Cancer remains one of the most deadly diseases today. Laser-induced photothermal therapy can provide a minimally invasive treatment alternative to surgical resection. The selectivity and effectiveness of laser therapy can be greatly enhanced when photoabsorbing nanoparticles such as nanoshells, single walled carbon nanotubes, multi-walled carbon nanotubes, or single wall carbon nanohorns (SWNHs) are introduced into the tissue. Prior studies have effectively used SWNHs combined with near infrared (NIR) laser light to target and destroy microbes [1]. We have previously reported increased tumor cell destruction when SWNHs were used in combination with laser therapy. The present work provides more extensive characterization of cell viability in response to laser therapy alone or in combination with SWNHs. Furthermore, the spatiotemporal temperature and cell viability in vitro in response to combinatorial SWNH-mediated laser therapies is determined using infrared thermometry and a novel viability algorithm, respectively. These new measurements will be critical for planning SWNH-mediated laser treatments where knowledge of the geometric distribution of temperature and cell death are critical to achieving the goal of selectively eliminating a tumor with specific spatial margins with minimal damage to surrounding healthy tissue.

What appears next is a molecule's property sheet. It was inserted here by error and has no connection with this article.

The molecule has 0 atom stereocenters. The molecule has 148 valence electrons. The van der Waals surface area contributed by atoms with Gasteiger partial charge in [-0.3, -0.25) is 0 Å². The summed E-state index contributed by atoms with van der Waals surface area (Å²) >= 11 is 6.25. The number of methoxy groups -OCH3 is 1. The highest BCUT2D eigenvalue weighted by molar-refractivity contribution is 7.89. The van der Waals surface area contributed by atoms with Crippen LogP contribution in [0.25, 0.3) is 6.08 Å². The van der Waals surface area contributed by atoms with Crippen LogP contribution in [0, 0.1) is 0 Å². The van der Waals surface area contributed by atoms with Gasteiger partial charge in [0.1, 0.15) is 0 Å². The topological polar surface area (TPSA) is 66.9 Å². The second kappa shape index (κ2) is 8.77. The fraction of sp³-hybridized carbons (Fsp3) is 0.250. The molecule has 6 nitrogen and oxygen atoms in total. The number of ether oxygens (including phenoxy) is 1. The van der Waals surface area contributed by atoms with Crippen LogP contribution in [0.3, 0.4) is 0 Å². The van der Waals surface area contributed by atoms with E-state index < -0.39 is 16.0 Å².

This content is only available via PDF.
You do not currently have access to this content.